If you remember only one thing about natural fabrics, it should be that cotton is a terrible fabric for activewear . If you prefer to exercise in natural fibers, however, there are still some great alternatives.
Bamboo has many benefits, but can be prone to stretching out over time.
It may seem incredible, but the same plant that feeds pandas can be pulped and processed into a rayon (viscose) fiber that’s soft, anti-microbial, durable, and wicking. Bamboo has gained attention recently for being an eco-friendly alternative to synthetic fibers, but there’s some debate surrounding the eco-credentials of the processing used to turn the plant into the finished textile. Bamboo can be made into pretty much any type of fabric imaginable, but jerseys (with or without added spandex) are probably the most useful for activewear applications.
Merino wool is a natural choice gaining popularity in ready-to-wear.
This fiber is a great choice for both cold or warm weather exercise as it’s warm, breathable, wicking, and antimicrobial. It’s also less scratchy than traditional wools, and can be combined with spandex fibers to maintain recovery. It’s most often seen as jerseys and suiting fabrics, and is becoming more common in casualwear, too.
Cotton is extremely hydrophilic, holding up to 25 times its weight in water, and takes an exceptionally long time to dry. If you’ve ever have the misfortune of wearing jeans to a waterpark, then you know they can still be damp at the end of a day!
Once wet, cotton can lead to chafing in hot weather, or even worse, hypothermia in cold weather, which can cause death. Avoid cotton in all your activewear — including socks, where it can lead to nasty blisters.
In the sewing world, many of us are natural fiber snobs. The 1970s cast a long shadow over the world of synthetic fibers — memories of clingy, sweaty polyester shirts certainly die hard! But synthetic fabrics have come a long way since then and not all polyesters are created equal. Take a look at the labels of your ready-to-wear activewear and you’ll see that nearly all are made from polyester, and yet still allow you to sweat and feel cool while exercising.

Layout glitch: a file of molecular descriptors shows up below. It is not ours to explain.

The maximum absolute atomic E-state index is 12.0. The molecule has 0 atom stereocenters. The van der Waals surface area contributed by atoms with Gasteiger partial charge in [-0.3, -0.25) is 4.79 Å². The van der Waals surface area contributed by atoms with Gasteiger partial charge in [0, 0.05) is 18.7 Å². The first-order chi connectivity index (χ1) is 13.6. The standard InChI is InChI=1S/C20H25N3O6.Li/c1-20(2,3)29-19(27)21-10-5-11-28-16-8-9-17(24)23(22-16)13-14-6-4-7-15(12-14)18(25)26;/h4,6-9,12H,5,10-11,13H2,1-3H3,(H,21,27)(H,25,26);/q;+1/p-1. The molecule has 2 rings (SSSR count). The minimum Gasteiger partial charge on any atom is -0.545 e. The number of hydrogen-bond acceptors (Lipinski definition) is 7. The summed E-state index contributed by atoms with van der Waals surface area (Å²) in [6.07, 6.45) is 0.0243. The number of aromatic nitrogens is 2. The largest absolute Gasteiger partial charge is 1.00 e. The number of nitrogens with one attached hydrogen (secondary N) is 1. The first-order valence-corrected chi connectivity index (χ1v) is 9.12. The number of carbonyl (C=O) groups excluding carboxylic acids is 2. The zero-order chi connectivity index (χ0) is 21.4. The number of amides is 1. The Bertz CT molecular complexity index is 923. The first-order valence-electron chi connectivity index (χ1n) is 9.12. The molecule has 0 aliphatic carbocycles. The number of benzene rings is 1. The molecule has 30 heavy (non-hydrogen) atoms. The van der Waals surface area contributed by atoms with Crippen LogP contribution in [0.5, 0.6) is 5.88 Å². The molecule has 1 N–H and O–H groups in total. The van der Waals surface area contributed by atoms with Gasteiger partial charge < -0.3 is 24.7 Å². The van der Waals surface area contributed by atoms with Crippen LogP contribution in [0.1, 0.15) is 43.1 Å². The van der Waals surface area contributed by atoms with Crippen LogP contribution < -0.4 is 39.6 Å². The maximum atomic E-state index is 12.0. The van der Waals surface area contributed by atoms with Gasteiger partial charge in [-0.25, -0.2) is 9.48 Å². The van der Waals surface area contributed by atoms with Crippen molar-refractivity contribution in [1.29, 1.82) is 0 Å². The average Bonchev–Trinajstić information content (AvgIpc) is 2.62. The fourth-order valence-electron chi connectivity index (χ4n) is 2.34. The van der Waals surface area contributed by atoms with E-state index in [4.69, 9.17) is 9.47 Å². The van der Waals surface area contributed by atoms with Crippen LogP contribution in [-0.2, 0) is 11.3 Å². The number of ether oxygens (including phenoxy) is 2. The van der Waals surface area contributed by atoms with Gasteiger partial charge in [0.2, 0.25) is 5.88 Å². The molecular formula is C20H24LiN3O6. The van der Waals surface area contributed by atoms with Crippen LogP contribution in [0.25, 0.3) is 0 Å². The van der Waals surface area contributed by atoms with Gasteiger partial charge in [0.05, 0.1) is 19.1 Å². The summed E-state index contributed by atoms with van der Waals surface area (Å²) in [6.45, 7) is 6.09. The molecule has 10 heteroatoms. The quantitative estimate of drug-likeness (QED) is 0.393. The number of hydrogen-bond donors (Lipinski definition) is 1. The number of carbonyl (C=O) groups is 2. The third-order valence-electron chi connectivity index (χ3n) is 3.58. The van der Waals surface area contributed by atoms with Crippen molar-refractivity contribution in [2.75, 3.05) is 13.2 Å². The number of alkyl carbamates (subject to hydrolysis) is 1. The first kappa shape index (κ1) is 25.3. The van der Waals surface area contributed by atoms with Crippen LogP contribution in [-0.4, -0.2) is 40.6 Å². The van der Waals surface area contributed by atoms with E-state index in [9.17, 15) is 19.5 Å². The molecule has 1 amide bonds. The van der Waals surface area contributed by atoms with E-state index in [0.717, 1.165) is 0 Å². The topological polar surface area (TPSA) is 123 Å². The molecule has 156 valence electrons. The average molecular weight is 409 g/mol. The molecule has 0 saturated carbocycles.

This is because the new generation of technical fabrics are created to allow moisture through the weave and wick away from the body, where it can evaporate on the surface, keeping you cool. Technical fabrics can also be waterproof. It may sound like a contradiction, but some fabrics can be both breathable and waterproof, allowing you to get caught in a downpour but not feel steamy inside after a few hours of hiking.
When most of us think of technical fabrics, we think of stretchy, breathable fabrics we can sweat in without feeling overly hot or cold. But there are many different fabrics which fit this description — from smooth or brush-backed jerseys, to large- or fine-holed meshes, piques, and rib knits. There really is a technical fabric out there for just about every activity!
Synthetic wicking fabrics are so great at repelling water that they repel water in the washing machine, too. Dirt and body oils are difficult to remove, and can leave your activewear smelling funky after only a few washes. You can combat this by pre-soaking sports clothing in a vinegar solution or by using a special antimicrobial detergent like HaloSport. Never use fabric softener on your technical fabrics, as it can further prevent the detergent from reaching the dirt, as well as removing any special coatings on the fabric. To further preserve the life of your exercise gear, wash clothes inside-out with cold water and avoid tumble drying on high heat.
There are thousands upon thousands of trademarked technical fabrics, and I’ve included some of the most common ones available to home sewists below. Many used to only be available to large manufacturers, but are now seen more frequently in fabric shops, either as factory remnants or those made specifically for retail.
Supplex: A trademark of Invista, Supplex fabrics are breathable and fast-drying with great color retention. Supplex is usually a stretch jersey, but can sometimes come as a thin woven, too. This is a useful term to search for, as many online retailers label any wicking jersey as “supplex”.
Tactel: Also a trademark of Invista, Tactel fabrics are strong, light, soft, and dry eight times faster than cotton. Tactel is often used for underwear, and comes in the form of stretch jersey.
Lycra: It may surprise you, but Lycra is actually a trademarked name of Invista, and it falls under the generic “spandex” name. Lycra fabrics are extremely stretchy, have great recovery, and are often blended alongside other fibers to help maintain shape and support. Lycra is always seen as a stretch fabric, but can be inserted into wovens or jerseys, and used in activewear, swimwear, underwear, hosiery, and pretty much any other garment you can think of.
Dri-Fit: Dri-Fit is a trademark of Nike, and the main advantage of this wicking polyester is its high evaporation rate. Dri-fit usually has a little stretch, and can often be identified by its small, regular holes. It’s most commonly seen in “technical” race shirts given away at events.
Meryl: A trademark of Nylstar, Meryl is a nylon microfiber with great stretch and recovery, wicking weave, and odor control. Meryl can come in many different forms, such as stretch jerseys, sweater knits, coated wovens, and meshes